Obviously the tradeoff is that it is usually smaller. Which you can't do as you need room for both of you and a child. And high ceilings apparently. I also adore modern industrial design, or minimalist industrial, or contemporary modern, or modern minimalist. So yes, metal, glass, stone. Which isn't very prewar. Unless you get a warehouse loft style home.

So i think the best tradeoff for both of you might just be to get in a good neighborhood, which has easy transport access? Subway if that's what you are using; good back roads if that's what you are using (less noise, less traffic snarls) or something like that.

If you trade 20mins of your life each way, whilst it DOES mean 20mins more spent commuting, what it really means is 20mins less spent sleeping. In exchange you get more space, and more new, and more ceiling etc etc.

OR, up your budget by a few hundred dollars. with house hunting, the single easiest factor to make everything better is of course, money.

I hope you find your diamond in the rough, or you find a way to get a couple more benjamins into your home situation soon.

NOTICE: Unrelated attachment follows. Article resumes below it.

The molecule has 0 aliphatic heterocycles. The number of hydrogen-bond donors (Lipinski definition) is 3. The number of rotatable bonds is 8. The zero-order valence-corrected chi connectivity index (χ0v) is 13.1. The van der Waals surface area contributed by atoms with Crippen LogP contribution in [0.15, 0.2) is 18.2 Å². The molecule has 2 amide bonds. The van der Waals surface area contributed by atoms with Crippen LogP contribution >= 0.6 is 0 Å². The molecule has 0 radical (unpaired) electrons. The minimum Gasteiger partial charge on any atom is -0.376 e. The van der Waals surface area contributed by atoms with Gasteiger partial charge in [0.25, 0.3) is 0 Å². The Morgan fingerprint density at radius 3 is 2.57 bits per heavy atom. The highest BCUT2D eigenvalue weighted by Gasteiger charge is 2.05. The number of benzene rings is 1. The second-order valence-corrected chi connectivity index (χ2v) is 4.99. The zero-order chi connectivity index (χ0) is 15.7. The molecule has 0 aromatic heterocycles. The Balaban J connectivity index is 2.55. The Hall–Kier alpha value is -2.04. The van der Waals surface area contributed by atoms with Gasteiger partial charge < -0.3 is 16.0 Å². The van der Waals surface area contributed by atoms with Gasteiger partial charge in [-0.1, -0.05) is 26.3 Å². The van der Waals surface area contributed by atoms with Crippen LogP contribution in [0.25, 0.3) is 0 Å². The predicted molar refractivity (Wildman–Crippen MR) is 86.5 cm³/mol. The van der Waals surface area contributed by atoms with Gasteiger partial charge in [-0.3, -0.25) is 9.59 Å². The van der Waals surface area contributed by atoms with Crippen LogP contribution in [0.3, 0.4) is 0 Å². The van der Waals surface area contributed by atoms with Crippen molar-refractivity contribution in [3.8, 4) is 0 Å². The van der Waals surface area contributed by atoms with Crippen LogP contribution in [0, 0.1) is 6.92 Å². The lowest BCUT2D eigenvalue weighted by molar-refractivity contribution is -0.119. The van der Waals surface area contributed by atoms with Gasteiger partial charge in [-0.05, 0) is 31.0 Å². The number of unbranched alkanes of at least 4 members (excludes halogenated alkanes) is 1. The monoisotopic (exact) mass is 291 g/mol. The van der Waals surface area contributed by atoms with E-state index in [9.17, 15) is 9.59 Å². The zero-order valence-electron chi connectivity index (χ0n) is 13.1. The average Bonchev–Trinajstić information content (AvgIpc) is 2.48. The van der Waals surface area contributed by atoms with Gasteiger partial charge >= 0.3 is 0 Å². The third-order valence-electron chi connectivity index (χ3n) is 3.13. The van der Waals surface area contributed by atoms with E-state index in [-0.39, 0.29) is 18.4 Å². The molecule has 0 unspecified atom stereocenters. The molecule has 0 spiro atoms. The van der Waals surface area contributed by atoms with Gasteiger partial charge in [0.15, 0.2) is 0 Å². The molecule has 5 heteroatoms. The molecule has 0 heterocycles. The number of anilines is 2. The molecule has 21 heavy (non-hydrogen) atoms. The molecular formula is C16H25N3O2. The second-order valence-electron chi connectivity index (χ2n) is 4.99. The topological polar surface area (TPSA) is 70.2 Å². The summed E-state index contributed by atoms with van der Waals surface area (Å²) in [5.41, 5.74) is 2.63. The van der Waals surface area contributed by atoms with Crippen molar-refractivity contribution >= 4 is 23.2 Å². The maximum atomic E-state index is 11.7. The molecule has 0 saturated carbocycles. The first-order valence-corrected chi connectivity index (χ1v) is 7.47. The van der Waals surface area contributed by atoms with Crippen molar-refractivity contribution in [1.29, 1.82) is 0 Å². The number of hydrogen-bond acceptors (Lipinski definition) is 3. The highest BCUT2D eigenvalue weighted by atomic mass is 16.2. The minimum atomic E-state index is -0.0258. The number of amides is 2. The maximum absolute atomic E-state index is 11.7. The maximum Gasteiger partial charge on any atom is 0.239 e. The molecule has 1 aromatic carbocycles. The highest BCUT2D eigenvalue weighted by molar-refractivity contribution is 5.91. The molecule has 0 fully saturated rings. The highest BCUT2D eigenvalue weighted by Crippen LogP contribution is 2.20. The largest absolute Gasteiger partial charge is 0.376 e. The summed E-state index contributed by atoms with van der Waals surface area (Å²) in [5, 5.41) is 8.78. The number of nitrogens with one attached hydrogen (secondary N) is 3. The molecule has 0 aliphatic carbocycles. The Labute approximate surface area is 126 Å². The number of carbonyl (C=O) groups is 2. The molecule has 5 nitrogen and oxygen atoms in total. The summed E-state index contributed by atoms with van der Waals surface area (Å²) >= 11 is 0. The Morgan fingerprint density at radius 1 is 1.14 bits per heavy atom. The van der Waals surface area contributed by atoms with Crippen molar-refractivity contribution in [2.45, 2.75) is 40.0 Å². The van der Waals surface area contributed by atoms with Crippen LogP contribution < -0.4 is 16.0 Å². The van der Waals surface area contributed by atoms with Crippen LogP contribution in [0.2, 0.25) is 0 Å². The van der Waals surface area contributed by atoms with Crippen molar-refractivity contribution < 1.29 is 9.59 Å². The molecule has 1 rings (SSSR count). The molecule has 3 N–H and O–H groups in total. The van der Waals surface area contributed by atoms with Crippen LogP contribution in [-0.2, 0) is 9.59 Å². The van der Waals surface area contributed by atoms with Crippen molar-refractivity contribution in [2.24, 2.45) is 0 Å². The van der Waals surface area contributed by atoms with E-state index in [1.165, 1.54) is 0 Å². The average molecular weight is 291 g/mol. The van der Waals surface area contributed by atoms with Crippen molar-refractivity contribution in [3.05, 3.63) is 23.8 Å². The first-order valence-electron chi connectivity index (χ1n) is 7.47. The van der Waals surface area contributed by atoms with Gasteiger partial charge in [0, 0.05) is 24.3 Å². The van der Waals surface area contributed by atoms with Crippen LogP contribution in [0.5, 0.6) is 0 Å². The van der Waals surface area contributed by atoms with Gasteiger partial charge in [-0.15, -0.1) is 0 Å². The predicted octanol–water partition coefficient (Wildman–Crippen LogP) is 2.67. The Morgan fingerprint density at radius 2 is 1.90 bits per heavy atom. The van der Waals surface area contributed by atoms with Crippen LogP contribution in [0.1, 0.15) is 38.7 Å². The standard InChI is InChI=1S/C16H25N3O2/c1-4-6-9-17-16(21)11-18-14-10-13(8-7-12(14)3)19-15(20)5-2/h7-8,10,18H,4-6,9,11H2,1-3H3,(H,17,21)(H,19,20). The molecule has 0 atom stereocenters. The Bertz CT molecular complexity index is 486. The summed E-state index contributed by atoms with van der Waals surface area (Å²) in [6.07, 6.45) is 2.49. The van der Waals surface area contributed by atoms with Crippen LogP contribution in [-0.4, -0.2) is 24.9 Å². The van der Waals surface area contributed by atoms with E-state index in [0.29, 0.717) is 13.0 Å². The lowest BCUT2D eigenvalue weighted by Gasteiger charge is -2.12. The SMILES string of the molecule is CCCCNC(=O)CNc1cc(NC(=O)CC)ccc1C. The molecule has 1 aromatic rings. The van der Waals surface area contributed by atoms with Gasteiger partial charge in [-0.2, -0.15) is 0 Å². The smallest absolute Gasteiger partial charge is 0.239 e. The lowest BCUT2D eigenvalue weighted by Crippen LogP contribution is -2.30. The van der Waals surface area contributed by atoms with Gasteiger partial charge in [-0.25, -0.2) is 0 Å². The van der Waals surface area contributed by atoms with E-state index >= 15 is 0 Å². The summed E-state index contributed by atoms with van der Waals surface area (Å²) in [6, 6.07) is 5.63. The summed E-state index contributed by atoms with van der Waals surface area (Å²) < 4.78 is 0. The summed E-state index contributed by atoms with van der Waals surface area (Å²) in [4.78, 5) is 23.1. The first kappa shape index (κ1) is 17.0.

Cheers.
 

mrs jam

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I have always had a serious case of wanderlust and have moved around quite a bit since my undergrad days, so I definitely commiserate with you on deciding on a new abode. I have had a hard time feeling "at home" ever since leaving my posh pink bedroom at my parents' house for my first college dorm room that inexplicably smelled like farts. Always.

What I have done whenever I have had to "settle" for a less-than-perfect place is to spruce it up a bit with higher-end things that I love that can be easily removed so I can bring them with me to the next place. Things like a hanging a sparkling chandelier in my bedroom, replacing old cabinet hardware and drawer pulls in the kitchen, new faucets in the bathroom/kitchen, etc. really help me fall in love with an otherwise "meh" house. I have always told myself that there's no reason to be overly picky until I decide where I want to truly put down roots and live for the rest of my life, but life's too short not to be able to love at least some parts of your home - whether it's a fireplace, lighting fixtures, or a kitchen sink faucet that's somehow exciting.

Good luck whenever you decide to continue your search! I hope you find a place that sings to you as much as your current home!